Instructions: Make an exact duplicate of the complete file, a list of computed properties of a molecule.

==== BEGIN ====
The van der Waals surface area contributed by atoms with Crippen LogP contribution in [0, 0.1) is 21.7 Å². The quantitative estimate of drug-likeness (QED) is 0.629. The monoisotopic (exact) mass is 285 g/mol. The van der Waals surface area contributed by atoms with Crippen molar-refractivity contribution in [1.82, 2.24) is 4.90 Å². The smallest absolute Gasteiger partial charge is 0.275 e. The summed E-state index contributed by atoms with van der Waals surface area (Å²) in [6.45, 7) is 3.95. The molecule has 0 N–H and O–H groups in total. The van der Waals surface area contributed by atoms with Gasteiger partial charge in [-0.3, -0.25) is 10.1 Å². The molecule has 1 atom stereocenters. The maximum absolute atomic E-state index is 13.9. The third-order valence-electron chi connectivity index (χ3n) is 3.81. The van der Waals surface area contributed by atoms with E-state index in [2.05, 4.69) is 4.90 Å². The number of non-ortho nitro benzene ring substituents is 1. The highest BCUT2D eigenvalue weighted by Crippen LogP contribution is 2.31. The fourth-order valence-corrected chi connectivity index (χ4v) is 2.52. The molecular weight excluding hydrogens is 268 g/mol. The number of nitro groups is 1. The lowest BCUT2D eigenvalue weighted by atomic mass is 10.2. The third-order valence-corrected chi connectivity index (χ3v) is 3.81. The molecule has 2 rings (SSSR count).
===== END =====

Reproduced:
The van der Waals surface area contributed by atoms with Crippen LogP contribution in [0, 0.1) is 21.7 Å². The quantitative estimate of drug-likeness (QED) is 0.629. The monoisotopic (exact) mass is 285 g/mol. The van der Waals surface area contributed by atoms with Crippen molar-refractivity contribution in [1.82, 2.24) is 4.90 Å². The smallest absolute Gasteiger partial charge is 0.275 e. The summed E-state index contributed by atoms with van der Waals surface area (Å²) in [6.45, 7) is 3.95. The molecule has 0 N–H and O–H groups in total. The van der Waals surface area contributed by atoms with Gasteiger partial charge in [-0.3, -0.25) is 10.1 Å². The molecule has 1 atom stereocenters. The maximum absolute atomic E-state index is 13.9. The third-order valence-electron chi connectivity index (χ3n) is 3.81. The van der Waals surface area contributed by atoms with E-state index in [2.05, 4.69) is 4.90 Å². The number of non-ortho nitro benzene ring substituents is 1. The highest BCUT2D eigenvalue weighted by Crippen LogP contribution is 2.31. The fourth-order valence-corrected chi connectivity index (χ4v) is 2.52. The molecular weight excluding hydrogens is 268 g/mol. The number of nitro groups is 1. The lowest BCUT2D eigenvalue weighted by atomic mass is 10.2. The third-order valence-corrected chi connectivity index (χ3v) is 3.81. The molecule has 2 rings (SSSR count).